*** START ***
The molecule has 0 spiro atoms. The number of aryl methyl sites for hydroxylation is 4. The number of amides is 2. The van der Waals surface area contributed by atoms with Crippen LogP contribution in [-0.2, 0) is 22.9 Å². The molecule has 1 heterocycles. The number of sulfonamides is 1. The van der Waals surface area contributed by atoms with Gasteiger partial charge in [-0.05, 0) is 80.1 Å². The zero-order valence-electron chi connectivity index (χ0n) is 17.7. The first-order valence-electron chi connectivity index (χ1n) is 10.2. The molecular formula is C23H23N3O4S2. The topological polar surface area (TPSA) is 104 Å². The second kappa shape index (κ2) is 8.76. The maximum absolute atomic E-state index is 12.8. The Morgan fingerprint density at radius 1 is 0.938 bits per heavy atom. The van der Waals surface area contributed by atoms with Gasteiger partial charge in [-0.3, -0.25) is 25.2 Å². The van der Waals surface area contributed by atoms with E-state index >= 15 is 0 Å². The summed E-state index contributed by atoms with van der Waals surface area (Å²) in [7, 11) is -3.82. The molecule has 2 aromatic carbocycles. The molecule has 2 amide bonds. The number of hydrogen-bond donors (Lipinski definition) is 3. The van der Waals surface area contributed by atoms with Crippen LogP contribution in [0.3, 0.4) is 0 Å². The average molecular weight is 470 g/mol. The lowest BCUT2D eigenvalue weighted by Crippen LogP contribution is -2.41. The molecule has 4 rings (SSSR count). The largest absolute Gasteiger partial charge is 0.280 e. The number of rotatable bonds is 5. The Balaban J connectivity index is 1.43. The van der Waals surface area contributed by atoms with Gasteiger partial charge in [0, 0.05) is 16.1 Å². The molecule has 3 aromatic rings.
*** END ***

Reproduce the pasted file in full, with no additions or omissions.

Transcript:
The molecule has 0 spiro atoms. The number of aryl methyl sites for hydroxylation is 4. The number of amides is 2. The van der Waals surface area contributed by atoms with Crippen LogP contribution in [-0.2, 0) is 22.9 Å². The molecule has 1 heterocycles. The number of sulfonamides is 1. The van der Waals surface area contributed by atoms with Gasteiger partial charge in [-0.05, 0) is 80.1 Å². The zero-order valence-electron chi connectivity index (χ0n) is 17.7. The first-order valence-electron chi connectivity index (χ1n) is 10.2. The molecular formula is C23H23N3O4S2. The topological polar surface area (TPSA) is 104 Å². The second kappa shape index (κ2) is 8.76. The maximum absolute atomic E-state index is 12.8. The Morgan fingerprint density at radius 1 is 0.938 bits per heavy atom. The van der Waals surface area contributed by atoms with Gasteiger partial charge in [-0.3, -0.25) is 25.2 Å². The van der Waals surface area contributed by atoms with E-state index >= 15 is 0 Å². The summed E-state index contributed by atoms with van der Waals surface area (Å²) in [7, 11) is -3.82. The molecule has 2 aromatic carbocycles. The molecule has 2 amide bonds. The number of hydrogen-bond donors (Lipinski definition) is 3. The van der Waals surface area contributed by atoms with Crippen LogP contribution in [0.3, 0.4) is 0 Å². The average molecular weight is 470 g/mol. The lowest BCUT2D eigenvalue weighted by Crippen LogP contribution is -2.41. The molecule has 4 rings (SSSR count). The largest absolute Gasteiger partial charge is 0.280 e. The number of rotatable bonds is 5. The Balaban J connectivity index is 1.43. The van der Waals surface area contributed by atoms with Gasteiger partial charge in [0, 0.05) is 16.1 Å². The molecule has 3 aromatic rings.